Closer in to the camera crew on the walkway we see swells of stone that half-shelter the pregnant mare’s niche. Painted on one is a herd of sturdy bison warily watching an even closer bulge of rock covered with a pride of lions. Interestingly, most of the animals painted are at side view, but there are a very few full-face wisent or aurochs depicted, looking back over their shoulders at the viewer. Here is the sole moment where the 3D, I feel, comes into its own: you can actually get a good sense of distance and motion as the camera’s eye leads you in through the curving swells of the cave walls, ever deeper, until you reach that final wary little mare.
It is here, too, that I have that spine-tingling sense of sudden revelation — that world-bending instant in your head when you have an idea so marvelous, so new to you, that you must share its potential — even if you are not sure of its factuality! Staring mesmerized at the 3D depictions on-screen, it hits me where I have seen this before: the cave itself shapes the curves of hills and valleys, as seen by an observer standing safely one hillside distant. The paintings are a rendition of the wildlife — both real and desired — which could be found in that area, painted as if it were shifting through time like prehistoric time-lapse photography!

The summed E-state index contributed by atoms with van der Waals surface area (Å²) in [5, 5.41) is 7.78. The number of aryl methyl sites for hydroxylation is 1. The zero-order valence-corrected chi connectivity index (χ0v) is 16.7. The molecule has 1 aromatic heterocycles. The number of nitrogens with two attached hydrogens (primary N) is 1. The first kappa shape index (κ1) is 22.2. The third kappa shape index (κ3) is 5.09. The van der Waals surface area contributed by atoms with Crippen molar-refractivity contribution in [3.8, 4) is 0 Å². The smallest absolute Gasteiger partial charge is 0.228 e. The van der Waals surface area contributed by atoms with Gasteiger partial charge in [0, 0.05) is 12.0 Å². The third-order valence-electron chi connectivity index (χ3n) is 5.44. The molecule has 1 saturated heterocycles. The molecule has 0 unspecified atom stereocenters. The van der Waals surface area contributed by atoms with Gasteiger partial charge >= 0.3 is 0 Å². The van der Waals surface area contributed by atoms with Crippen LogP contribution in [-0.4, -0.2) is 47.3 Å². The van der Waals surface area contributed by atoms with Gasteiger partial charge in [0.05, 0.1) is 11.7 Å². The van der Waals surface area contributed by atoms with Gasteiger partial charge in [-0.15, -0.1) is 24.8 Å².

Looking close up at the painted stone in one spot, we can see a swarm of small mammoths with curiously poodle-like puffs about each ankle; perhaps the result of summer shedding? Oddly larger — perhaps closer to the painter’s present-day? — is an entire pride of lions in the same area. Near the pride, and standing nearer than they would in actuality, are many rhinos and a series of shaggy bull heads. Do the curving horns of the several different species perhaps all speak to the same symbolic meaning in the prehistoric painter?
Directly behind the viewer, in a sort of physical surrounding effect, is the peculiarly shaped stone stalactite with the amazing goddess painted on its hidden side, flanked by her aurochs and her lion. Does this show a goddess descended from above, or the combination of the birthing Mother painted on a downward hanging, rather phallic-shaped stone, or some other symbolism entirely? Directly opposite the pendant with the Lady on it are the painted rhinos on the left, the pride of lions on the right; they are arranged opposite to the aurochs and lion on the pendant stone. If you were to turn in a slow circle, it would seem as if the animals of like species all melded together — and the viewer were surrounded in lusty, bellowing, roaring life.